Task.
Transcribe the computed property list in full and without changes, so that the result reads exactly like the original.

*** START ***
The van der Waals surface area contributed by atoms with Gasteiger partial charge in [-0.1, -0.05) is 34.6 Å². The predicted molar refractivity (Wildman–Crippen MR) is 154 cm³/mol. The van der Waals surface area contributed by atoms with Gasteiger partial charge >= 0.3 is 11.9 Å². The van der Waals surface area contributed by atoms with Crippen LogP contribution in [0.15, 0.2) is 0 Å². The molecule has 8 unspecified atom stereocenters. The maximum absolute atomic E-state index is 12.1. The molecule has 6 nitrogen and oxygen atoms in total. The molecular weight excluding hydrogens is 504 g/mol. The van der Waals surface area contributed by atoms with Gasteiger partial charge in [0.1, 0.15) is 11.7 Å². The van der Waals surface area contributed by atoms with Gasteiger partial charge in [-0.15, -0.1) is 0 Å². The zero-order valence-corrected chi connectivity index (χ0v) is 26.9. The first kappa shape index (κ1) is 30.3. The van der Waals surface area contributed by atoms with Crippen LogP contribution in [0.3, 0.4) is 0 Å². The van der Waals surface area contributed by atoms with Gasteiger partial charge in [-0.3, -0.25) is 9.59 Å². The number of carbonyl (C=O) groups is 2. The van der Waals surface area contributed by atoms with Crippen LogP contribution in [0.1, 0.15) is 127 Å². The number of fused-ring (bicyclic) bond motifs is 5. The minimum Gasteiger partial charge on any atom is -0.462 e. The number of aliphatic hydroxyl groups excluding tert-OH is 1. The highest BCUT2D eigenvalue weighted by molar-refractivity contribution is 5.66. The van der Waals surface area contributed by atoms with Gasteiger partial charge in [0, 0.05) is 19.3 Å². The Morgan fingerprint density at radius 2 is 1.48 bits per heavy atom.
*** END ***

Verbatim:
The van der Waals surface area contributed by atoms with Gasteiger partial charge in [-0.1, -0.05) is 34.6 Å². The predicted molar refractivity (Wildman–Crippen MR) is 154 cm³/mol. The van der Waals surface area contributed by atoms with Gasteiger partial charge >= 0.3 is 11.9 Å². The van der Waals surface area contributed by atoms with Crippen LogP contribution in [0.15, 0.2) is 0 Å². The molecule has 8 unspecified atom stereocenters. The maximum absolute atomic E-state index is 12.1. The molecule has 6 nitrogen and oxygen atoms in total. The molecular weight excluding hydrogens is 504 g/mol. The van der Waals surface area contributed by atoms with Gasteiger partial charge in [0.1, 0.15) is 11.7 Å². The van der Waals surface area contributed by atoms with Gasteiger partial charge in [-0.15, -0.1) is 0 Å². The zero-order valence-corrected chi connectivity index (χ0v) is 26.9. The first kappa shape index (κ1) is 30.3. The van der Waals surface area contributed by atoms with Crippen LogP contribution in [0.3, 0.4) is 0 Å². The van der Waals surface area contributed by atoms with Gasteiger partial charge in [-0.3, -0.25) is 9.59 Å². The number of carbonyl (C=O) groups is 2. The van der Waals surface area contributed by atoms with Crippen LogP contribution in [0.1, 0.15) is 127 Å². The number of fused-ring (bicyclic) bond motifs is 5. The minimum Gasteiger partial charge on any atom is -0.462 e. The number of aliphatic hydroxyl groups excluding tert-OH is 1. The highest BCUT2D eigenvalue weighted by molar-refractivity contribution is 5.66. The van der Waals surface area contributed by atoms with Gasteiger partial charge in [0, 0.05) is 19.3 Å². The Morgan fingerprint density at radius 2 is 1.48 bits per heavy atom.